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Art As a Bridge to Ancestral Roots

The following review explores 7 artists from diverse corners of the globe whose works resonate with an ancient rhythm. Drawing inspiration from their ancestral roots—whether myths, traditions, or belief systems—they converge in creating artworks that preserve our individual and collective identities: old and new.

© Thomas Allen 'Blackout in Blue', 2023, Watercolour on paper, 35 × 87 cm

 Index of Artists: click on an artist to jump to their section.


The Beginnings of Folk Art

In 1926, Peruvian archaeologist Toribis Majía Xesspe was drawn to tales of extraordinary, large-scale etchings across the Nazca desert in Southern Peru. Intrigued, he embarked on a foot journey to document these mysterious markings. After days of searching, he pieced together his drawings of the colossal geoglyphs—biomorphic designs depicting hummingbirds, monkeys, spiders, llamas, plants, and flowers.

It wasn't until the 1930s, with the rise of air travel, that we gained the aerial perspective needed to fully capture the vast expanse of these sprawling engravings, known today as the 'Nazca Lines'. Estimated to have been created between 500 BC and 500 AD, these ancient symbols perpetually puzzle scholars and tourists alike.

The theories of their purpose stretch far and wide. Some speculate they were landing strips made for ancient astronauts who visited Earth, imagined as deities by the Nazca people. Maria Reiche, a prominent Nazca researcher, suggested celestial connections, linking the lines to astronomical events. Others believe the Nazcan people used sites for sacred rituals and prayers to heaven.

Regardless of their purpose, the Naza lines remain a testament to ancient creativity and leave us marveling at how our predecessors devoted themselves to the sublime and the unknown. Their very existence is a testament to the mysteries that define the human experience. Today, much like the Nazcan people, we find ourselves contemplating the expanse of deep blue space: Are we alone? Is someone—or something—watching us?

This quest for communication, meaning, and understanding has been deeply embedded in the human experience for millennia. From the enigmatic cave paintings of our ancestors to the dynamic ranges of contemporary art, from ancient folktales to pop culture, art has always served as a compass for navigating the labyrinth of identity and existence.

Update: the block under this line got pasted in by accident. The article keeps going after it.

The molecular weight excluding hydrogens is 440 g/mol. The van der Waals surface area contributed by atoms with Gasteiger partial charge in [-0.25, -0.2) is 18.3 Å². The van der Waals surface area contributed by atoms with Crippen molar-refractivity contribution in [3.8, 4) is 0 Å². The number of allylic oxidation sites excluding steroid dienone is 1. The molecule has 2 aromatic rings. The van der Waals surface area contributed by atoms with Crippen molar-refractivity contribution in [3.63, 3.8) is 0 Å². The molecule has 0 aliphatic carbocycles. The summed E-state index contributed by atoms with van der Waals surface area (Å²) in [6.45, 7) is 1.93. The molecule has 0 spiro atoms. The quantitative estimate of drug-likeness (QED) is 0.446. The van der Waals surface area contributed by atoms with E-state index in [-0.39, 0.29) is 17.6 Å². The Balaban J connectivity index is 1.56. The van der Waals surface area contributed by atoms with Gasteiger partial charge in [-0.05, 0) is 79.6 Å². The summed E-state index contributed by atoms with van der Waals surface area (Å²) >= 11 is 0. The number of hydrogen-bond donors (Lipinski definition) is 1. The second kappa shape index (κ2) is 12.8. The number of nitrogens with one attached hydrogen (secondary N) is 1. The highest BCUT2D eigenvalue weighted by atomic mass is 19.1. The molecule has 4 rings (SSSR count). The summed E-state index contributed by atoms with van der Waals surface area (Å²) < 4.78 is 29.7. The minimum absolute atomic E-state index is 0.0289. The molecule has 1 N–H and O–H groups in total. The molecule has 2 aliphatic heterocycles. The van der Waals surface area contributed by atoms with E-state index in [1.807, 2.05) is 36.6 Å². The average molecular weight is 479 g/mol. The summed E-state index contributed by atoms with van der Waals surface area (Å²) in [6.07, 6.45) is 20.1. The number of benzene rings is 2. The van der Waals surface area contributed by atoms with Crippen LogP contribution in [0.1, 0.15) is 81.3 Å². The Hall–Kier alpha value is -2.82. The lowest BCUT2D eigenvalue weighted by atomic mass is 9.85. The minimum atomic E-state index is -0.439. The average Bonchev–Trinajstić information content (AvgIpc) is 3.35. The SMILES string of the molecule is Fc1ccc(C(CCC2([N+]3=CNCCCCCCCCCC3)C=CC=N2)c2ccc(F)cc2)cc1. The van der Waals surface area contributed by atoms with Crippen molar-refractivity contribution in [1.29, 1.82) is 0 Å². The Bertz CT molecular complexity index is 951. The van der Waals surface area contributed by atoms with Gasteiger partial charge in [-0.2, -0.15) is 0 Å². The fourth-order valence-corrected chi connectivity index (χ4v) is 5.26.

Echoes of Nature

Thomas Allen

The rhythms of nature are irrevocably intertwined with our lives. We begin each day with the rising sun and conclude with its setting. Our survival essentials—food, water, vitamins—are all gifts from the great outdoors.

For many artists, nature isn't just scenery; it's the very root system of their beliefs. This notion isn't new either: all ancestors from varied regions of the world historically turned to nature for answers and guidance, in one way or another. The Polynesians, navigating vast and tumultuous oceans, relied on celestial navigation—reading the stars for direction. Meanwhile, the Aztec, Egyptian, Inca, Maya, Greek, Roman, and Norse civilizations all developed cultures around sun worship — perceiving the sun as the essential life-giving source for all that exists on Earth.

For British folk artist Thomas Allen, this looks like intricate paintings that whir with texture, where biomorphic depictions of nature meet contemporary cultural idioms, for example, motifs from supermarket branding.

© Thomas Allen, ‘Locust Breeder’, 2024 Oil on linen, 100 x 200cm

Primarily, we can consider Allen's art as an act of place-making: spaces of dialogue and inquiry for us to assess the human experience in relation to our primordial roots. How intrinsic is our internal well-being to the land? What lessons can modern society glean from traditional and indigenous practices?

In The Locust Breeder Allen describes his figure as "a portrait of you and me", a knotted creature embodied by the "contradictions we find ourselves tied up in, as part of a consumer culture facing an environmental crisis".